Those who were migrating – whether across the ocean or westward into the wilderness – faced not only a long and difficult (sometimes dangerous) journey but some arduous challenges once they had arrived. These included never-ending and exhausting toil, uncertain title to their land, a rudimentary government that could not always guarantee basic protection against peril, unimagined and deadly threats to their health, and immense distances from everything familiar – relatives they might never see again, sources of essential goods, and places to market their crops. Some scholars believe that it was this key period at the close of the 18th century that saw the emergence of the first real American: the self-reliant and independent-thinking individual who developed the traits we now consider peculiarly American. And many of our ancestors were among those who faced these conditions.

On the other hand, the process of leaving behind a settled community and establishing a new one helped to produce many of the very values that we so admire today: self-sufficiency, independence, and individualism. These people survived through their own skills and actions. As one scholar has pointed out, those who were satisfied with their lives, or had the prospect of being satisfied where they were, were left behind by those who viewed a new start in a new land – what we call the frontier – as the way to achieve their goals of material success along with freedom. In a sense, the frontier attracted and cultivated exactly the kinds of aptitude – and persons – it required of those who could survive there.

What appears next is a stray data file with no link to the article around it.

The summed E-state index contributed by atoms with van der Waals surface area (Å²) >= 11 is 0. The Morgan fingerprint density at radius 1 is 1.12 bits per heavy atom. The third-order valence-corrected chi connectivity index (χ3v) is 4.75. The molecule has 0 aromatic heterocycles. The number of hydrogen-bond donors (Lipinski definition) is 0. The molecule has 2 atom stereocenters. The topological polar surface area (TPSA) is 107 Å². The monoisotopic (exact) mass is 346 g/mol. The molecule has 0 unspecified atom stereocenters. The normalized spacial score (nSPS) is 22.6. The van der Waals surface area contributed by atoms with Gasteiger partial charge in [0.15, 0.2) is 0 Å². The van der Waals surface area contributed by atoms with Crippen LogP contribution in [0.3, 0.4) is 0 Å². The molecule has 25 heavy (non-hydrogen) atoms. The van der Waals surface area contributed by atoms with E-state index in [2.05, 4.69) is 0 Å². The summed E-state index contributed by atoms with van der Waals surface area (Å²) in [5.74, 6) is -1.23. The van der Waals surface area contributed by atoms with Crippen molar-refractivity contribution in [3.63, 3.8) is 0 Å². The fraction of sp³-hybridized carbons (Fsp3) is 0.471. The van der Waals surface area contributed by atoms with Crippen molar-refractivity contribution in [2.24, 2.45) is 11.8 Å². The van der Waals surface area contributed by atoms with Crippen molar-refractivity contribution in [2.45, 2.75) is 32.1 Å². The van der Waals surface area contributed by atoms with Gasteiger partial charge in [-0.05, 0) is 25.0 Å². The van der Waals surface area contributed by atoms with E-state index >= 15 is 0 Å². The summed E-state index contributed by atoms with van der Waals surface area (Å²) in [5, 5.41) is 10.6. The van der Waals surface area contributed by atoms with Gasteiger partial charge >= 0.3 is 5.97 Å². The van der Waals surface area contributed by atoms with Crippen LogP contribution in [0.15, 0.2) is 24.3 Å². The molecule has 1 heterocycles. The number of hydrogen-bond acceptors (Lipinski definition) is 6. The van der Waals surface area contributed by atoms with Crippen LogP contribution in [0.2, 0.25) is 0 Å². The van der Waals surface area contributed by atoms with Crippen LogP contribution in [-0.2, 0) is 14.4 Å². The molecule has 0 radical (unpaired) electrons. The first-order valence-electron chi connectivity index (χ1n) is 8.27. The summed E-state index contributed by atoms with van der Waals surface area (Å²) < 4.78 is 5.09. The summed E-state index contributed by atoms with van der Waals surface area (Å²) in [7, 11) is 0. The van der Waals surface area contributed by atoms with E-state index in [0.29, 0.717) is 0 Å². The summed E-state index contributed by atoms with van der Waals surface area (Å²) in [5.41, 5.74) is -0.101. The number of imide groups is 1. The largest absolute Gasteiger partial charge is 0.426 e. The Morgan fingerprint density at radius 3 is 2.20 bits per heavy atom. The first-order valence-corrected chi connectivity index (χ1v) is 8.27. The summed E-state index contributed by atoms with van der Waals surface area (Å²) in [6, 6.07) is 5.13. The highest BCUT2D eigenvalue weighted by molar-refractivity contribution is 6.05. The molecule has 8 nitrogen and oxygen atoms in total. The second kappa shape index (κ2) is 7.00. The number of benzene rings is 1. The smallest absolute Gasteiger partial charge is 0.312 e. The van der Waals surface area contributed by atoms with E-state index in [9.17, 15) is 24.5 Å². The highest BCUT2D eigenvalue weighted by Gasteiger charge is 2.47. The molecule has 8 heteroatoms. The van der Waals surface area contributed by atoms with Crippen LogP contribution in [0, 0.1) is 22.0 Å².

We can take pride, then, that so many of our ancestors were among the intrepid people who did leave the old behind and who tested themselves against the strenuous and unrelenting challenge of creating a new life in a wilderness. Surely one byproduct for them was a powerful sense of individualism and self-actualization (to use a modern phrase) that affected many aspects of their lives, from their religion to their attitudes about authority. Did this sense of individualism and self-actualization become ingrained, get passed along to later generations, become second nature? Who can say that a predisposition for a similar viewpoint has not come down through the generations to us?

I have also been struck by the fact that on my father's side every single one of his "upstream" families had arrived in America no later than the American Revolution began in 1775 – often well before then, in fact. On my mother's side, both of her parents' families arrived virtually at the same time during the 1880s – well before the massive "new immigration" that would follow over the next four decades. Thus two quite disparate types of American families created their own new family in 1927: one was deeply rooted in this land and the other represented those who were also attracted to America but after the United States had reached maturity.